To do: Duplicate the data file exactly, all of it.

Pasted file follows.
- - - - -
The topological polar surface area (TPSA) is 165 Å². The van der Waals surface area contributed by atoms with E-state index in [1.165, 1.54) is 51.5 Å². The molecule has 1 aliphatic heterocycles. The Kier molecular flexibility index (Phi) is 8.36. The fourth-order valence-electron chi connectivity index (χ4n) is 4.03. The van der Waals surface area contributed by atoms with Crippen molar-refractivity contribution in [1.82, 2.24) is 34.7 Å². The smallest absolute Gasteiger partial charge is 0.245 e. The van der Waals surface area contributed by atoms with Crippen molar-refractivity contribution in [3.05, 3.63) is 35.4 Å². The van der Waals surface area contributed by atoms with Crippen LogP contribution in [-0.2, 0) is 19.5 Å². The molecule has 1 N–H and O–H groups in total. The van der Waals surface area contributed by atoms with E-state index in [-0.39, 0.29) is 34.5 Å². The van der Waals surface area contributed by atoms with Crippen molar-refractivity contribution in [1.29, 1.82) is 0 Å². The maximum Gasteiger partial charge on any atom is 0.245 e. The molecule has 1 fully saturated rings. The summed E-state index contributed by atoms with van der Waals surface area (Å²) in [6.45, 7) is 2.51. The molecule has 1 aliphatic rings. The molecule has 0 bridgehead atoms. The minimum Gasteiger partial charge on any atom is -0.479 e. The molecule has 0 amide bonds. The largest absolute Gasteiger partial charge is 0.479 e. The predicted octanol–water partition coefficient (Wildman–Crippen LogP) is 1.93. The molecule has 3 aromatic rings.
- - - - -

The topological polar surface area (TPSA) is 165 Å². The van der Waals surface area contributed by atoms with E-state index in [1.165, 1.54) is 51.5 Å². The molecule has 1 aliphatic heterocycles. The Kier molecular flexibility index (Phi) is 8.36. The fourth-order valence-electron chi connectivity index (χ4n) is 4.03. The van der Waals surface area contributed by atoms with Crippen molar-refractivity contribution in [1.82, 2.24) is 34.7 Å². The smallest absolute Gasteiger partial charge is 0.245 e. The van der Waals surface area contributed by atoms with Crippen molar-refractivity contribution in [3.05, 3.63) is 35.4 Å². The van der Waals surface area contributed by atoms with Crippen LogP contribution in [-0.2, 0) is 19.5 Å². The molecule has 1 N–H and O–H groups in total. The van der Waals surface area contributed by atoms with E-state index in [-0.39, 0.29) is 34.5 Å². The van der Waals surface area contributed by atoms with Crippen molar-refractivity contribution in [1.29, 1.82) is 0 Å². The maximum Gasteiger partial charge on any atom is 0.245 e. The molecule has 1 fully saturated rings. The summed E-state index contributed by atoms with van der Waals surface area (Å²) in [6.45, 7) is 2.51. The molecule has 1 aliphatic rings. The molecule has 0 bridgehead atoms. The minimum Gasteiger partial charge on any atom is -0.479 e. The molecule has 0 amide bonds. The largest absolute Gasteiger partial charge is 0.479 e. The predicted octanol–water partition coefficient (Wildman–Crippen LogP) is 1.93. The molecule has 3 aromatic rings.